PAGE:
In his book, he refers to a continuum. At one end we have the extreme perfectionists who reject reality, failure (and success) and painful emotions, and are rarely satisfied. At the other end of the continuum are the optimalists who accept the realities of being human and the inevitable, mixed results that come with purposeful action. They've learned to appreciate "good enough.". There are shades of grey between these extremes on the continuum.

Throughout the book, in addition to research and information, Tal's practical "Time In" exercises, reflections, and meditations help the reader lessen the grip of perfectionism. Tal does not set up unrealistic expectations. No quick fix, no silver bullets. It takes time, hard work and regular practice. This book reminds us to allow ourselves to have a good enough life and to give ourselves permission to be human. So begins the journey of moving towards optimalism, and to a place of peace, satisfaction, and happiness.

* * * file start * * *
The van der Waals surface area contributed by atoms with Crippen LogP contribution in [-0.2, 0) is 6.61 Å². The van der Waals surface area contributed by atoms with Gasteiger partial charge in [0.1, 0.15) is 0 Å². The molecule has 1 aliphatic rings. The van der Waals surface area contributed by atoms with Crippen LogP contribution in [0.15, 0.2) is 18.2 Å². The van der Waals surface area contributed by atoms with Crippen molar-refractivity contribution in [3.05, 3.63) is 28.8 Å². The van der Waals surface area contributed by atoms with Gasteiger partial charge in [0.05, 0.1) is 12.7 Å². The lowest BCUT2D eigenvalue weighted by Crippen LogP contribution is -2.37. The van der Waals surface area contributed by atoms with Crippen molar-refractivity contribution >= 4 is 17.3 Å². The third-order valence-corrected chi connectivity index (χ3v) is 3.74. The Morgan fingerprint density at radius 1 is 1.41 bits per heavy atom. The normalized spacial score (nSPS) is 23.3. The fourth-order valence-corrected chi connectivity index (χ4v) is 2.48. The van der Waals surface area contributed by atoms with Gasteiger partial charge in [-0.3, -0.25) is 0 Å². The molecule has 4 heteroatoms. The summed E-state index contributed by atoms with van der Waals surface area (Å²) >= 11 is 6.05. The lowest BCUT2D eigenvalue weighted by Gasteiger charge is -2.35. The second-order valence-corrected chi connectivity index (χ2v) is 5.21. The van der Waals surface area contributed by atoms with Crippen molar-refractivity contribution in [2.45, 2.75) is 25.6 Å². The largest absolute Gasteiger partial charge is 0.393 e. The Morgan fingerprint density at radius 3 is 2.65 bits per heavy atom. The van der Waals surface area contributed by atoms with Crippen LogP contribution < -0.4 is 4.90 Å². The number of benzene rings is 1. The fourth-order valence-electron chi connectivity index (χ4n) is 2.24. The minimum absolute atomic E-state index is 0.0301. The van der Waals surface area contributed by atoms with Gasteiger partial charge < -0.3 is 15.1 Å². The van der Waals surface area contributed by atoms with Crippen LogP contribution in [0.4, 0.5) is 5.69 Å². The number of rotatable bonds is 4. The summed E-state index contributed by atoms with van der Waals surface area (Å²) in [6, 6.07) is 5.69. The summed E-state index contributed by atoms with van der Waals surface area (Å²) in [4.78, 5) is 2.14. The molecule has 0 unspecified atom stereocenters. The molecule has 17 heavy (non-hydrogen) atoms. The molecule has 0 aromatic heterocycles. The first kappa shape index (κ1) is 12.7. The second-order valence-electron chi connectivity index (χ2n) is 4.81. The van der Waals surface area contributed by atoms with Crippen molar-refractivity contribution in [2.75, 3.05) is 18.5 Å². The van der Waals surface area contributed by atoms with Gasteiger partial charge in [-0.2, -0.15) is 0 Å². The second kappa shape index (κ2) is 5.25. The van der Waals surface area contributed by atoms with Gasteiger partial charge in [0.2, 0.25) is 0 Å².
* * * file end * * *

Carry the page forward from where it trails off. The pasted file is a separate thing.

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on February 3, 2016
 “Perfectionism and optimalism are not distinct ways of being, an either-or choice, but rather they coexist in each person. And while we can move from perfectionism toward optimalism, we never fully leave perfectionism behind and never fully reach optimalism ahead. The optimalism ideal is not a distant shore to be reached but a distant star that guides us and can never be reached. As Carl Rogers pointed out, ‘The good life is a process, not a state of being. It is a direction, not a destination.”

~ Tal Ben-Shahar from The Pursuit of Perfect

Tal Ben-Shahar is quickly becoming my favorite author/teacher.

In fact, he might already be there. :)

As a former Harvard professor who taught THE most popular class in Harvard’s history (on Positive Psychology), he’s an incredible blend of brilliant thinker, passionate teacher, scientific realist and get-out-and-rock-it-dreamer. LOVE. It.

His first book, Happier, provides us with an inspiring snapshot on the science of happiness packed with wisdom and exercises we can immediately apply to our lives.

This book is all about understanding the perils of pursuing a life of perfection and offers an empowering alternative: the way of the “Optimalist.”